Regardless of whether the contact was intentional or not, it is unlikely that Russia would have engaged in such reckless behavior if the aircraft had been manned. Despite previous tensions, Russia has never dumped fuel on or flown so close to manned aircraft flying in international airspace. Thus, Russia likely felt it could engage in this risky behavior because the aircraft was unmanned.
Neither the United States nor Russia want to engage in an action that might inadvertently trip the two powers into a direct war. Intentionally or unintentionally downing a manned aircraft that could result in the death of its pilot risks escalation that neither party wants. By contrast, downing a $32 million unmanned aircraft might draw some negative repercussions, but is not likely to result in direct escalation. Thus, it seems likely that UAVs invite more aggressive actions and this might be the first of what could become a much more common behavior.
UAV Survivability and Large-Scale Combat Operations
The MQ-9 Reaper and other large, fixed-wing drones like the MQ-1 Predator were designed in an era in which US air supremacy was assumed. They were developed after the end of the Cold War, at a time when no nation could challenge the United States militarily. These assumptions held in Afghanistan and Iraq, conflicts for which these platforms were optimally matched.
Facing little to no air or counterair threat, the United States designed these platforms to maximize their ability to loiter while carrying a limited payload. They did not have to invest in building an aircraft capable of conducting evasive maneuvers because such maneuvers were not necessary. This was a smart design choice in the context of the wars that the United States was engaged in after 9/11. Yet, when the US military transitioned from these wars to focus on near-peer threats and large-scale combat operations, it made no changes to the Reaper.
Piloted aircraft are designed to be capable of conducting evasive maneuvers and are armed with countermeasures, such as flares to protect against heat-seeking missiles, to keep their pilots alive. But designing planes with these capabilities results in trade-offs. For example, an F-16 that is capable of flying at Mach 2 and withstanding nine G’s of force must be built with an engine powerful enough and an airframe strong enough to conduct evasive maneuvers, but that leaves the aircraft with a limited loiter time.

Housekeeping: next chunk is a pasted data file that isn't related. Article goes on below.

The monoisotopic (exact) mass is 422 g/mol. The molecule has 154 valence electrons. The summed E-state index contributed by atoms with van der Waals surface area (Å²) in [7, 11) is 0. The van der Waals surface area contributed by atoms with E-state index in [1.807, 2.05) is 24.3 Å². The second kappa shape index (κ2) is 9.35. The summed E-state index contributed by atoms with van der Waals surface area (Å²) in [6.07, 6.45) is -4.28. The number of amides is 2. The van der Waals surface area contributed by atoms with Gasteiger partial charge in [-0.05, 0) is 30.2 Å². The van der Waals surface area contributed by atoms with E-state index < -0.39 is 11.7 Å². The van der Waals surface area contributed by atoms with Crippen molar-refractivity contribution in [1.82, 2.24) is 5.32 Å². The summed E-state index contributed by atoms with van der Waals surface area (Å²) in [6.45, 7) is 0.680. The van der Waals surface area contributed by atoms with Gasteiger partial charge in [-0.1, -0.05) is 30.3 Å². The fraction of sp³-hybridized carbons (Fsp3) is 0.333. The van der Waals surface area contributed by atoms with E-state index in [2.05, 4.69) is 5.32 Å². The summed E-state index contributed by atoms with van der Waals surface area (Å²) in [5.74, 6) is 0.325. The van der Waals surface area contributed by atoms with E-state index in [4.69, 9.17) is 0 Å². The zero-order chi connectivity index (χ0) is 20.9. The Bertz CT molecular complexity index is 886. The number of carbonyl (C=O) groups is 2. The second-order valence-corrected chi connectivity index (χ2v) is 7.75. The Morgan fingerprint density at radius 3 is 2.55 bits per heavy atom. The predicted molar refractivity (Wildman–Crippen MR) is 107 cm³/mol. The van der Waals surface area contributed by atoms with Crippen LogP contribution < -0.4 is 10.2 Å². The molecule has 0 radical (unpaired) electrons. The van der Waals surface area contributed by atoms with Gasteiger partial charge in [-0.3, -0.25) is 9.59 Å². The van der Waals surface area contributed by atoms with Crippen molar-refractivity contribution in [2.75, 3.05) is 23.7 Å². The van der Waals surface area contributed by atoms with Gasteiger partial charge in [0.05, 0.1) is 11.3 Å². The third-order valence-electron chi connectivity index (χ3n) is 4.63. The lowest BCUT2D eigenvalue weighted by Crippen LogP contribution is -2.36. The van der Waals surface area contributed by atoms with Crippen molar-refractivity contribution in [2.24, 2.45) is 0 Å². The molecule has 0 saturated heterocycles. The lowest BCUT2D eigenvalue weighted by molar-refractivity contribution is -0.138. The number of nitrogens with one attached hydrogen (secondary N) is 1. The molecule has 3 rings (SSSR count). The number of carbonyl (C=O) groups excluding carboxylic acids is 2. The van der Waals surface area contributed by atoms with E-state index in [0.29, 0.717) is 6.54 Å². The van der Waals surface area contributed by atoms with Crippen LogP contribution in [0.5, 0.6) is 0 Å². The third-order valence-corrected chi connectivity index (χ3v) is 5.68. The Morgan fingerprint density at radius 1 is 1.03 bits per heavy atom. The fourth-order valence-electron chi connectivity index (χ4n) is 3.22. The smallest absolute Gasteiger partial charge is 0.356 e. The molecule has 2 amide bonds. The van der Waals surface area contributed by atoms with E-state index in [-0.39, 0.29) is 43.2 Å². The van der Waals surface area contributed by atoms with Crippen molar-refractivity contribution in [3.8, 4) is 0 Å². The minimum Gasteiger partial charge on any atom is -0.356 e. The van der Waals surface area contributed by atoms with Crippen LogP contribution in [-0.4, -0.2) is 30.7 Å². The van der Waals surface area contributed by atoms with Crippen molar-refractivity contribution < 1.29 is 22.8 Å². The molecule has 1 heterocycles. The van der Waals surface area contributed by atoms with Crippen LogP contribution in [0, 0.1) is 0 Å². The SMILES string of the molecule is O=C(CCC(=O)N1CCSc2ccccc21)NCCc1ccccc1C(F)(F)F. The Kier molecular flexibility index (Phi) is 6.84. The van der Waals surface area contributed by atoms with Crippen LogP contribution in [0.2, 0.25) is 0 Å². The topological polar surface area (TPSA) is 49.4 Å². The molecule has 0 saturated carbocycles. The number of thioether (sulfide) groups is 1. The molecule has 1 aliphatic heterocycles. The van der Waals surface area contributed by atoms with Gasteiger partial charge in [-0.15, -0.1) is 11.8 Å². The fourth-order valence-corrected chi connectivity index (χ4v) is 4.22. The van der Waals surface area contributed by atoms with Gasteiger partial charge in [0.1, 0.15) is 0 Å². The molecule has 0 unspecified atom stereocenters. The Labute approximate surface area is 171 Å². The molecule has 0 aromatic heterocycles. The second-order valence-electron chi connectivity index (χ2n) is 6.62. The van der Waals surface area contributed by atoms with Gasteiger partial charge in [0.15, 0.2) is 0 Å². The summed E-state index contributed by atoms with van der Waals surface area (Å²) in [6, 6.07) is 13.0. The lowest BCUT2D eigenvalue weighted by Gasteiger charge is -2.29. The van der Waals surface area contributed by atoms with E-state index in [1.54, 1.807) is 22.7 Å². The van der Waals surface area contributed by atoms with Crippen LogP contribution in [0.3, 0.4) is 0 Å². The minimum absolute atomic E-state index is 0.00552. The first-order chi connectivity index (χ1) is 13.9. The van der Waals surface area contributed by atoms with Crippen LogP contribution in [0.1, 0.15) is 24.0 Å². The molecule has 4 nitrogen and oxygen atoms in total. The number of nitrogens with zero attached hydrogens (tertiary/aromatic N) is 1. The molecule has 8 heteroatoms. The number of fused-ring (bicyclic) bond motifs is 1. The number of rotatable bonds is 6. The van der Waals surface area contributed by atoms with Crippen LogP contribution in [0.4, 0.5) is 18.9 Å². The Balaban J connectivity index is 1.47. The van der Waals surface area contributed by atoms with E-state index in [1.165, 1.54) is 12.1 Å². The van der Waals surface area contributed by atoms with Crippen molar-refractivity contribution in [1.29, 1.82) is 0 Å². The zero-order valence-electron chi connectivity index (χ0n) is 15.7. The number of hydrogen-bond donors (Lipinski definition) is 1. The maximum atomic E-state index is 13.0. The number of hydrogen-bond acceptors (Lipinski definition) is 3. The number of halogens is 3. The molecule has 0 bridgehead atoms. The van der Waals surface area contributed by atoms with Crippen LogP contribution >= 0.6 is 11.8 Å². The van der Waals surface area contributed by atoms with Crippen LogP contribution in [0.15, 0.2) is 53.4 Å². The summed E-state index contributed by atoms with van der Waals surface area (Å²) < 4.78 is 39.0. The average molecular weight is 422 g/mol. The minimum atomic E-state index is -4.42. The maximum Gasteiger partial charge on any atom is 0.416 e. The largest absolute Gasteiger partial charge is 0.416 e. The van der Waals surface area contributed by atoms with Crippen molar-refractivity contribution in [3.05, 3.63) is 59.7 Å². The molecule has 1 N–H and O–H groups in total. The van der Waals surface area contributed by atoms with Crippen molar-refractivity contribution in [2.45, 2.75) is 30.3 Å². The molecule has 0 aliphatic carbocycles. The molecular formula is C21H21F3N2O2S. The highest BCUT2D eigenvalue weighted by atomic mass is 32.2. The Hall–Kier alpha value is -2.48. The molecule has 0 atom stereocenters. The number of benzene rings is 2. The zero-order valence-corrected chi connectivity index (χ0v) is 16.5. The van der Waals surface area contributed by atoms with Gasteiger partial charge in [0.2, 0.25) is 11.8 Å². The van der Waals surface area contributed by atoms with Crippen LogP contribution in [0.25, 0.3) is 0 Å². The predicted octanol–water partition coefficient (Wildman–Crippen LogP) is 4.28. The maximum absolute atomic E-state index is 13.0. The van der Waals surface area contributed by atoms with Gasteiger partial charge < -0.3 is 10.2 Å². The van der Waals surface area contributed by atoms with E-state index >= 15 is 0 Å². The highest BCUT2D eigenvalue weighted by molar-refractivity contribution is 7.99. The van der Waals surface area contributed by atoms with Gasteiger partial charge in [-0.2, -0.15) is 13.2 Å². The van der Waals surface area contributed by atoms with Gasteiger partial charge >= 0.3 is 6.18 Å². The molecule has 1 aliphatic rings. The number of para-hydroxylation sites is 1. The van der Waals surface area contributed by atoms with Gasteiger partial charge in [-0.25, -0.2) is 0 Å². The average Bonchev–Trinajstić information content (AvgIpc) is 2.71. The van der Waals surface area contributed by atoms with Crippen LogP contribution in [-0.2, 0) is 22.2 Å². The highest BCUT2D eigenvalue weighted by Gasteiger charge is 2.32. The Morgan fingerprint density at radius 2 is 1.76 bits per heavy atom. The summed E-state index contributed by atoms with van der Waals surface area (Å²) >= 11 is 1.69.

For smaller, less expensive UAVs, it likely is not worth the engineering trade-off to create a more survivable aircraft. With a cheaper platform, a higher loss rate is acceptable. But the MQ-9 costs roughly half as much as an F-16, so it would seem prudent to engineer defensive measures into the platform. This would necessarily reduce the UAV’s loiter time, but what good is a long loiter time if the UAV does not survive long enough it leverage it?
This week has demonstrated that the MQ-9 Reaper may not be survivable in an environment characterized by large-scale combat operations. Admittedly, the United States was not at war, so it did not have an integrated air defense to support this UAV’s mission. Nevertheless, the Russian attack did demonstrate the aircraft’s vulnerability and there should be real debate about survivability and the role of these expensive platforms in a future conflict against a near-peer adversary. There is a decision to be made: Should the US military field more survivable UAVs—ones capable of conducting defensive maneuvers—or invest in smaller ones that it does not mind losing?
While much of the attention from this event has focused on the political ramifications, those discussions will soon pass. When they do, it will be critical that the lessons that this incident foretells about unmanned platforms, strategic decision-making, and large-scale combat operations do not pass with them. Several of those lessons were on display this week in just forty-two seconds of video.
Liam Collins, PhD, was the founding director of the Modern War Institute at West Point and served as a defense advisor to Ukraine from 2016 to 2018. He is a retired Special Forces colonel with deployments to Iraq, Afghanistan, Bosnia, the Horn of Africa, and South America. He is coauthor of Understanding Urban Warfare.
The views expressed are those of the author and do not reflect the official position of the United States Military Academy, Department of the Army, or Department of Defense.